Appeal, No. 184, Jan. T., 1957, from decree of Court of Common Pleas No. 3 of Philadelphia County, June T., 1955, No. 11719, in case of Louis Love, individually and trading as Pitman Laboratories, v. Samuel Love, Pitman Laboratory Sales, Inc. et al. Decree affirmed.
Stanley M. Greenberg, with him Bernard S. Ochman, Charles S. Schermer and Montgomery, McCracken, Walker & Rhoads, for appellant.
David Kanner, for appellees.
Before Jones, C.j., Bell, Chidsey, Musmanno, Arnold, Jones and Cohen, JJ.
OPINION BY MR. JUSTICE MUSMANNO
Louis Love invented a cleaning compound to which he gave the lively name of "Zipp-O". On or about May 1, 1954, his brother, Samuel Love, recommended to him that they enter into a business arrangement, whereby Samuel Love would contribute the merchandising know-how, skill, and cash, and Louis would supply the formula and the name. It seems that while Zipp-O had merit as a detergent it needed exploitation. Samuel Love induced Louis to place a supply of Zipp-O for sale at a retail store on Market Street in Philadelphia, and he then proceeded to exercise his talents as a "spieler" in proclaiming the virtues of Zipp-O, urging the public, much in the nature of the old-time circus barker, to buy Zipp-O, the "secret formula, all-purpose cleaner Zipp-O". He conducted a demonstration campaign, employing girls to show how the product could and should be used, and purchased. The business blossomed and prospered. Zipp-O was now being sold at farmers' markets in New Jersey, in a McCrory store at Atlantic City, and at a second store on Market Street in Philadelphia.
In September, 1954, the brothers decided to incorporate under the name of Pitman Laboratory Sales, Inc., each brother receiving one-half of the outstanding capital stock. Until the corporation could set up facilities for manufacturing Zipp-O, it was agreed that Louis Love would continue producing it in his own establishment, the Pitman Laboratories. This arrangement seemed satisfactory for a while, but in a matter of months, differences of a rather serious character arose between the brothers. Although they bore the name of Love, it seemed that now not much of it was being lost between them. What had once been brotherly love became distrust, then acrimony, and then hostility, which finally broke out into an open rupture between the inventor and the merchant. By May, 1955, Louis was refusing to deliver Zipp-O to Samuel, and Samuel was manufacturing, under the name of the corporation, his own Zipp-O. On September 15, 1955, Lois obtained in the Court of Common Pleas No. 3, Philadelphia County, a preliminary injunction restraining Samuel and the corporation from manufacturing the said Zipp-O.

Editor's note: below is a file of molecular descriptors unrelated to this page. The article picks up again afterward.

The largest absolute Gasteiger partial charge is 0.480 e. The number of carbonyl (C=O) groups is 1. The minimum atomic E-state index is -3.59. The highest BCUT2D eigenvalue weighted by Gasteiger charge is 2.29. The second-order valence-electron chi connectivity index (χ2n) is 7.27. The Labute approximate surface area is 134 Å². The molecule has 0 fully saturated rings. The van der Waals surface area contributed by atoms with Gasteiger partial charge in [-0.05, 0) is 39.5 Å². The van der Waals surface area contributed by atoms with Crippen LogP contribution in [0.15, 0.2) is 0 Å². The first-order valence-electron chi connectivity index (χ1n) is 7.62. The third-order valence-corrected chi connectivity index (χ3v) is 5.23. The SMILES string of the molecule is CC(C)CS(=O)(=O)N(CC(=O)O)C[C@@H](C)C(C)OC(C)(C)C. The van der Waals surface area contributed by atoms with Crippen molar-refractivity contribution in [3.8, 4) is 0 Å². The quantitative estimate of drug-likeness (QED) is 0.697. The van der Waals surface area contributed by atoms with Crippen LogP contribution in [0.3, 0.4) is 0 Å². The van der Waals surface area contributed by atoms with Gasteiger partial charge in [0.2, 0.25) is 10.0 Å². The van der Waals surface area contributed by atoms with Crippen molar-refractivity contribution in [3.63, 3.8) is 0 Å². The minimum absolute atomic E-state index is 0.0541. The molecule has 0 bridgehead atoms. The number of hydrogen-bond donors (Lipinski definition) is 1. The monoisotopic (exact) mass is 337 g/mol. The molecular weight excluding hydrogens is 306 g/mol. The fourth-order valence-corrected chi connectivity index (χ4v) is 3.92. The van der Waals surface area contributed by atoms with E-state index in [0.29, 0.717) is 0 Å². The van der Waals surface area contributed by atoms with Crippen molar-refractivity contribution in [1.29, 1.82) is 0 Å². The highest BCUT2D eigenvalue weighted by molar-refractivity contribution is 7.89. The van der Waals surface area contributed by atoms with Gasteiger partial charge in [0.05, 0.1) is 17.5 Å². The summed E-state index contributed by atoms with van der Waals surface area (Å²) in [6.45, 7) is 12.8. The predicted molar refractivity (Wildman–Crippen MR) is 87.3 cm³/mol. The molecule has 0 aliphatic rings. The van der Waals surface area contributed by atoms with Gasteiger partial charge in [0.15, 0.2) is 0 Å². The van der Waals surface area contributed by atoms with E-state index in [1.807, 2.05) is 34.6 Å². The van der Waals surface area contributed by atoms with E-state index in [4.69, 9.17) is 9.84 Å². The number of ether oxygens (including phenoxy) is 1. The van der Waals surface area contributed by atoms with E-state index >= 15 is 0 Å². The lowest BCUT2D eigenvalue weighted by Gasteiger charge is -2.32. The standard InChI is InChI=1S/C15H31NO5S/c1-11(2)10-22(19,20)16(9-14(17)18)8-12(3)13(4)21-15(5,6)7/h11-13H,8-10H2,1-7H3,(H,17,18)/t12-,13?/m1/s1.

On November 10, 1955, Louis petitioned the Court of Common Pleas for a rule on his brother to show cause why he should not be held in contempt for violating the injunction. Louis charged that Samuel had formed a new corporation by the name of Florin Chemical Corporation which was now manufacturing and marketing a product known as "New Sup-R Zip," but which in verity was not new, it was not super, and it had no more zip than the original Zipp-O, and that, as a matter of fact, the New Sup-R Zip was simply the old, original Zipp-O, wearing a fancier title. It is not to be conjectured to what heights of invention the battling brothers might have soared in this war of titles, had it not been that counsel for the parties entered
into a stipulation, approved by the Court, which now had the entire dispute before it for adjudication. The stipulation provided that Sup-R Zip would be withdrawn from the market, any potential contempt of the preliminary injunction would be purged, and Louis Love would reserve the right to "assert any claim for damages in this matter."
The whole controversy came on for hearing on March 28, 1956 with additional testimony being taken also on April 19, 1956. On August 6, 1956, the Chancellor filed an adjudication and Decree Nisi. Samuel had charged in his answer to the plaintiff's complaint that Louis was selling Zipp-O to customers of his own, in violation of their agreement that he was to produce the article only for the Pitman Laboratories Sales, Inc. The Chancellor decreed that Louis was no longer to sell his product to anybody but the ...